13

Phosphorine (IUPAC: phosphinine) actually has aromatic character nearly as great (88%) as that of benzene. According to the reference, phosphorine is sufficiently stable to be handled without air-free techniques; and it undergoes electrophilic substitution reactions similar to those of benzene.


12

Algebraically, the levels of cyclic polyenes may be derived using simple Hückel theory (see also: Pi molecular orbitals of polyenes). The general result for the energy of the $j$-th level for a cyclic system containing $N$ atoms is: $$e_{j} = \alpha + 2 \beta \cos\left(\frac{2j\pi}{N}\right)$$ where $\alpha$ is the energy of each carbon $\mathrm p_{\pi}$ ...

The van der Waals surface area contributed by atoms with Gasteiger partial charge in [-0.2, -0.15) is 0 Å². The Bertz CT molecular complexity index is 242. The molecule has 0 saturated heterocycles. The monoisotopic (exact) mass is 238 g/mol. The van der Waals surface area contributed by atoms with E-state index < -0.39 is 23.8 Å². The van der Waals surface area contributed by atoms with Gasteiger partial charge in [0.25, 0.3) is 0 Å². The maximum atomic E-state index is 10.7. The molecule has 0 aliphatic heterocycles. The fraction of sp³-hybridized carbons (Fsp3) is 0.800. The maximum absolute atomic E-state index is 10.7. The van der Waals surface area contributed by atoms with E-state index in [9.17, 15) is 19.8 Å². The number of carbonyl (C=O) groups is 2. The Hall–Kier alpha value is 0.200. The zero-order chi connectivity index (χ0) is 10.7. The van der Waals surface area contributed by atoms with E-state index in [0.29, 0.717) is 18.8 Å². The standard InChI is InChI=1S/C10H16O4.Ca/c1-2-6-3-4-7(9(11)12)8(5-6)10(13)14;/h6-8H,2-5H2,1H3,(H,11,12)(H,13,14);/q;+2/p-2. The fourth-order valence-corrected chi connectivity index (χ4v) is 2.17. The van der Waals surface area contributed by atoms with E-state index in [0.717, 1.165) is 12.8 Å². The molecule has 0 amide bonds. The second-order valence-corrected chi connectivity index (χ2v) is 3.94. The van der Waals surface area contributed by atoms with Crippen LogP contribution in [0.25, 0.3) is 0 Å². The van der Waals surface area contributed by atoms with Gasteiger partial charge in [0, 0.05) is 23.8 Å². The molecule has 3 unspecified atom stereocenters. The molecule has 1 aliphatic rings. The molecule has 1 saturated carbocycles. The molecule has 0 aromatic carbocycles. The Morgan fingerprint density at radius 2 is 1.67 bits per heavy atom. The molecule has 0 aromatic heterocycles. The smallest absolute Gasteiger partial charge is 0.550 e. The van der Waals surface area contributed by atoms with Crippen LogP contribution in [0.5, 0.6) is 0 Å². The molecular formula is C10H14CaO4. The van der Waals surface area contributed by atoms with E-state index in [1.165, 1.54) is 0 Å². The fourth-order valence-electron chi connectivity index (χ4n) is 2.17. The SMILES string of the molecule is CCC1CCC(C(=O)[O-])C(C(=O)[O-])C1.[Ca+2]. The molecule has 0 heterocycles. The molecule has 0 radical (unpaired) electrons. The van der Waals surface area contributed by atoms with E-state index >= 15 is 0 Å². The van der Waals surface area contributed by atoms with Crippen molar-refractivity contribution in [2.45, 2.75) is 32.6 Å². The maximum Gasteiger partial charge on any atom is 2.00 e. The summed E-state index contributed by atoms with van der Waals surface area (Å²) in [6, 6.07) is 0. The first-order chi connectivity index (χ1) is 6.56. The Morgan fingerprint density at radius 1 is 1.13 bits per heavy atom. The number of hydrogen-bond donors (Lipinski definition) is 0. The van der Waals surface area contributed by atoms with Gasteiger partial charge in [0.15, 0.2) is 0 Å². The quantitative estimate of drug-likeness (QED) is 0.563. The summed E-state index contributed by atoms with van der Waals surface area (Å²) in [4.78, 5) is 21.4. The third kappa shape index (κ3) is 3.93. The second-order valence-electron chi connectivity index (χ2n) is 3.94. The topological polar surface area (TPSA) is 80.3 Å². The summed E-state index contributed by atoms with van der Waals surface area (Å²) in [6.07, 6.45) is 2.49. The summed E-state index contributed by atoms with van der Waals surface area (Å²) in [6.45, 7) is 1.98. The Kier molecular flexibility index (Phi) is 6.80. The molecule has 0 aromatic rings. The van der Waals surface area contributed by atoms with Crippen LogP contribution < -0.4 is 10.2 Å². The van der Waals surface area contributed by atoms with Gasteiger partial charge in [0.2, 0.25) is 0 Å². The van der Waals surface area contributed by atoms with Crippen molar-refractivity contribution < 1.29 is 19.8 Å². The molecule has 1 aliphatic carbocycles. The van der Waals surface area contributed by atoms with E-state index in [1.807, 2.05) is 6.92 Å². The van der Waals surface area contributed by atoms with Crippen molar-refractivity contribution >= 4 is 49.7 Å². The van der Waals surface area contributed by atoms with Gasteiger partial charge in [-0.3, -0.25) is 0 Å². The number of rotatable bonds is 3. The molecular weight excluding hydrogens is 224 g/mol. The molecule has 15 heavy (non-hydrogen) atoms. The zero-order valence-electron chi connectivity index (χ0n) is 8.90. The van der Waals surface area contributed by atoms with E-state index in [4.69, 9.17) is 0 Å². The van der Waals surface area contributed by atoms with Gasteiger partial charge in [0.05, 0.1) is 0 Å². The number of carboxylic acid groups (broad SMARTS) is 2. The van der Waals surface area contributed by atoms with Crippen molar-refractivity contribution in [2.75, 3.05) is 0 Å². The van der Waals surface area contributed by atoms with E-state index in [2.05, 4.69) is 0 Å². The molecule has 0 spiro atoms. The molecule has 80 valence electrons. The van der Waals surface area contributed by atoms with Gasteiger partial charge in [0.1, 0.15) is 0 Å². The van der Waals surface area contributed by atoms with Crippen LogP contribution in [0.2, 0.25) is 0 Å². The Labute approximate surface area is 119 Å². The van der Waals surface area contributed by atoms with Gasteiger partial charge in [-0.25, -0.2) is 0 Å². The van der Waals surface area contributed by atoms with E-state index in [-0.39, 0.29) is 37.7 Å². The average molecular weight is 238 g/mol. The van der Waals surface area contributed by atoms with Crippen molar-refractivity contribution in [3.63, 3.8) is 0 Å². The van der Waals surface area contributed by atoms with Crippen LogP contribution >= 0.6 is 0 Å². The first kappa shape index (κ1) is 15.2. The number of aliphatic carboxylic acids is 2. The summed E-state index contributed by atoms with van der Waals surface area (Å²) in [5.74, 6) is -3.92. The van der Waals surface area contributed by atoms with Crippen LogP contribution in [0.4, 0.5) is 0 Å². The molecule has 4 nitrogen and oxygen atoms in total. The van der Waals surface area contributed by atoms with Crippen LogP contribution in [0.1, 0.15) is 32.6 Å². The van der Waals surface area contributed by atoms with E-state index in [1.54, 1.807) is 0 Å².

12

The correct answer to this question is more direct, and not listed in your items. The non-bonding electron pair in nitrogen 3 is in an orbital perpendicular to the π-bonding p orbitals of all other atoms in the imidazole ring. Thus, it does not have the appropriate geometry to overlap with other orbitals forming π-bonds, and does not participate in any ...


12

Essentially it's a case of aromaticity vs number of resonance structures. Well put! Aromaticity is a very strong driving force so aromaticity wins out; Huckel's rule is more important than the number of resonance structures. Therefore cyclopentadiene is more acidic than cycloheptatriene. Even though we can draw 7 resonance structures (one with a ...